• Man, what a show that must have been! My mind would have been totally blown.

      • It was, lotus. Definitely a show for you. And your memory is sharp, Scott. Now the Steve stuff is coming back, too. And spot-on about Marty. Can still hear him saying, “Spark, everybody!…”

        Another great part of my evening that I totally forgot to mention earlier was that I went to the show with Joel Gion, later of Brian Jonestown Massacre and “Dig!” fame. Same high school, same art class, same intense love of music, but Joel was the guy with the coolest tunes and who unfailingly attended all the coolest shows. And can’t vote for it here because of the compilation rule, but “Barbed Wire Kisses” got major, major plays from me in ’88 thanks to a tape Joel made me with some additional JAMC rarities. Cheers, Joel. Still got the tape and hope you’re also aboard at SUE!

  75. Blue Bell Knoll has always been my favorite Cocteau Twins album. Not to mention, this is the year for The Sugarcubes’ Life’s Too Good!!

  76. After 1985 the volume of seminal punk and new wave releases really tailed off. 1988 saw a handful of quality releases at best, and only a couple of truly great albums. 1989 was even worse.

  77. Certainly not a bad year if you can find 10 albums you loved (and probably still own) from 25 years ago.

  78. 1988 – so much to answer for: one year that gave us
    Daydream Nation
    Isn’t Anything
    Surfer Rosa

    And so many more… It makes my head spin

  79. Basically: Isn’t Anything, Surfer Rosa, Daydream Nation and UVS. Then whatever

  80. sorry, and God in Three Persons!!!!

  81. Richard Evans

    Hoping that Erasure will chart high.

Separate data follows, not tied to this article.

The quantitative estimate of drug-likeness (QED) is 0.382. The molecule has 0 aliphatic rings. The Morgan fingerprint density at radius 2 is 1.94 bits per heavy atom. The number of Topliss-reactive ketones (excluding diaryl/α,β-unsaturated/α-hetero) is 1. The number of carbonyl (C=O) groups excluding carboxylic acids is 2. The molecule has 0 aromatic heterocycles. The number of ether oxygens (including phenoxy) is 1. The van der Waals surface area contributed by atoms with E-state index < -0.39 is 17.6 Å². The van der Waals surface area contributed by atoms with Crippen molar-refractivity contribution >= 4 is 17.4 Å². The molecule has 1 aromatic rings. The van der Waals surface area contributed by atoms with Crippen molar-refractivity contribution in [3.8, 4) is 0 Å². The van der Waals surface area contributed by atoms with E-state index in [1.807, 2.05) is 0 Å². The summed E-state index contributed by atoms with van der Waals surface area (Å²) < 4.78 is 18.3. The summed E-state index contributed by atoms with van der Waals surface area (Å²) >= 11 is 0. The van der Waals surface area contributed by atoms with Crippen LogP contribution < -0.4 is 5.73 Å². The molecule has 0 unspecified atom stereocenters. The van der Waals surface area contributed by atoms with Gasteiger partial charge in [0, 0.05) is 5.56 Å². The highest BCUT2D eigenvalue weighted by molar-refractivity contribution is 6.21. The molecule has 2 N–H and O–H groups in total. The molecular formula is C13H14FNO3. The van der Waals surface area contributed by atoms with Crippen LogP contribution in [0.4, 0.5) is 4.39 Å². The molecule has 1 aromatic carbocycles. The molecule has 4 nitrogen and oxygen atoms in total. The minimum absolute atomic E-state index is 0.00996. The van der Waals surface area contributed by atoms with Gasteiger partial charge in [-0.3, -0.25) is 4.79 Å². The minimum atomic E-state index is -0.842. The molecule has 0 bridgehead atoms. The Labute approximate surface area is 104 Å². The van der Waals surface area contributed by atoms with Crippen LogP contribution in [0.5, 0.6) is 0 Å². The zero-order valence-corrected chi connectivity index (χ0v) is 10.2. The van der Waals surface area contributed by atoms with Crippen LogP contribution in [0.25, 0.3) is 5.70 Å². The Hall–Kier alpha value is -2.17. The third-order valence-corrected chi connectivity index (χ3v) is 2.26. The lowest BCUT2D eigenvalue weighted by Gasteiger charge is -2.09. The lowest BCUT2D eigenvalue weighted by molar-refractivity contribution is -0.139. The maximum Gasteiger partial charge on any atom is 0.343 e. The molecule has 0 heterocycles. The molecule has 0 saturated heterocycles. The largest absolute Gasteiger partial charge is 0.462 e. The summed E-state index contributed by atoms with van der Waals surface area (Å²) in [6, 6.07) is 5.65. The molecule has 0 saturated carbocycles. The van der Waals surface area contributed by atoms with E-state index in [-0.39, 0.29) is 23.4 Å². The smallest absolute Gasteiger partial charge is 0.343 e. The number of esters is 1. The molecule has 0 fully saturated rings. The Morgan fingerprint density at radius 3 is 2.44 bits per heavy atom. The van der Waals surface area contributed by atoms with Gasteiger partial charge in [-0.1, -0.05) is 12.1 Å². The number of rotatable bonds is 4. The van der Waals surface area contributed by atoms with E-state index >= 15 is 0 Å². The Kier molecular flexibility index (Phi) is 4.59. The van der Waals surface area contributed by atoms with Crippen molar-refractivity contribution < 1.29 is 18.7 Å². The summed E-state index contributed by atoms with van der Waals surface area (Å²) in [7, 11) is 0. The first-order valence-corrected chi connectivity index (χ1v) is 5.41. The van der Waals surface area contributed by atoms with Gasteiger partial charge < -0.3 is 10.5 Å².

82. englishmastiffzeus

    “A-House- On Our Big Fat Merry-go-round” is the best album nobody seems to talk about.

  83. was surprised to find The Glamour Chase included since it wasn’t officially released until after Billy’s death.

  84. Jill Richardson

    I needed 15 votes.

  85. SuburbanDissent

    Daydream Nation may be the best recording of all time. :)

  86. Nothing’s Shocking will always win 1988 for me

    I was 17, dropped acid and went to a strip club and got served in a bar for the first time in my life. Before that and after and well into the daylight, the first Jane’s and Nothing’s Shocking got played. I never looked at music or the world the same.

  87. Camper Van Beethoven’s “Our Beloved Revolutionary Sweetheart” is magical, but 1988 belonged to The Church, Morrissey and The Sugarcubes for me.

  88. The church’s Starfish was w/o question the best of 88!

  89. Had to vote for Starfish by The Church. I bought it on cassette and still have it! Got the inside of it signed by The Church when they were in Tucson!!! Best day EVER!

  90. Starfish by The Church is not just one of the great albums of 1988, it is one of the greatest albums ever. Up there with Tago Mago, Madcap Laughs, Underwater Moonlight, Vol 4 (Sabbath), and Art Attack by Marty Willson-Piper.

  91. Starfish definitely tops 1988.

  92. Another great year for music:

    1. Church ‘Starfish’
    2. Jane’s ‘Nothing’s Shocking’
    3. Ministry ‘Rape And Honey’
    4. Siouxsie ‘Peepshow’
    5. Cocteau Twins ‘Blue Bell Knoll’
    6. Danzig
    7. Iggy Pop ‘Instinct’; criminally underrated, so stoked to see it on this list.
    8. Pixies ‘Surfer Rosa’
    9. Peter Murphy ‘Love Hysteria’
    10. Fields Of The Nephilim

    Honorable mentions: Prince, Erasure, Wire, Living Colour, Wonder Stuff, Soundgarden, Afghan Whigs, When In Rome, Front 242, Nick Cave…just to name a scant few. Hard to choose!

  93. Starfish for sure. A classic in the long and meandering career of The Church. Also Talk Talk should be at the top of every list EVER.

  94. It is pretty cool being able to pick N.W.A and The Pixies from the same list.

  95. Oingo Boingo “Alive” is missing

  96. 1. A House, ‘On Our Big Fat Merry-Go-Round’
    2. A.R. Kane, ‘Sixty Nine’
    3. Christian Death, ‘Sex and Drugs and Jesus Christ’
    4. Fields of the Nephilim, ‘The Nephilim’